Understanding educational and career goals, and attainment of women in educational administration

Kathleen Ann McNeila, Fordham University


Despite the increased number of females in educational administration programs, women continue to be outnumbered by men four to one at the administrative level (Marshall, 1984; The National Data Book, 1990). Obtaining the appropriate degrees and assuming leadership roles was not always enough for women (Edson, 1988). Further research was indicated to understand why women continue to spend time and money to prepare for a job that they had little hope of obtaining.^ The purpose of this qualitative study was to investigate the educational and career goals, and attainment of women who had obtained their certification in educational administration. This study was also designed to investigate the differences in career goals and aspirations among women who are currently school administrators and women who are unable or unwilling to become educational administrators despite having obtained the necessary certification.^ This study focused on females from a northeastern university who graduated between 1986 and 1989 with a Professional Diploma in educational administration. The women in this group were asked to complete a demographic questionnaire which was used as an additional data source and incorporated into the final analysis of the study. An in-depth interview was conducted with the women who volunteered to participate in the study. Analysis of the data revealed patterns that categorized the women into several levels of aspiration.^ The findings in this study suggest that the women lacked motivation and drive to become top level educational leaders. The reasons for their lack of motivation were attributed to financial security and disillusionment with the role of the principal. There is also evidence to suggest that their lack of motivation to achieve could also be attributed to the socialization process which encourages women to gravitate toward support positions (e.g., assistant principal, coordinator, director). If change is to occur and women are to assume a greater level of leadership in education, it is incumbent upon universities and program directors to offer females programs of study that will prepare them to be confident and aggressive competitors. ^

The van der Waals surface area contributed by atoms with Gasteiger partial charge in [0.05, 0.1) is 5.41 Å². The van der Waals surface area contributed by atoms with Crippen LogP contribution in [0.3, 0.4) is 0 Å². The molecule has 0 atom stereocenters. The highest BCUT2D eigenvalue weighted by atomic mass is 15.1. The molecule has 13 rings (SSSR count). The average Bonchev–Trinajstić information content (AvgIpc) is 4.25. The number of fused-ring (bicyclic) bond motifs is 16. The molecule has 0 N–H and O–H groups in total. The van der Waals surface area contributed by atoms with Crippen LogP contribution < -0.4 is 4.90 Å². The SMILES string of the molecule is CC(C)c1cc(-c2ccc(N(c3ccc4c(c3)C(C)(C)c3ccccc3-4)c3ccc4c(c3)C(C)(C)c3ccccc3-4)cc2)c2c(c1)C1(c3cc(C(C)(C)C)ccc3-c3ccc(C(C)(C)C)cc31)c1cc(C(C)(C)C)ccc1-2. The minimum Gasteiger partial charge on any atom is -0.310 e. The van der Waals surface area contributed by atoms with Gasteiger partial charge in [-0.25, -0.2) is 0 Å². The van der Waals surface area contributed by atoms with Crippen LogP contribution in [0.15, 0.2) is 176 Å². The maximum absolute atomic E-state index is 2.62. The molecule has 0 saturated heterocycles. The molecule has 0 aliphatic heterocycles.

Subject Area

Womens studies|Educational administration

Recommended Citation

McNeila, Kathleen Ann, "Understanding educational and career goals, and attainment of women in educational administration" (1993). ETD Collection for Fordham University. AAI9328417.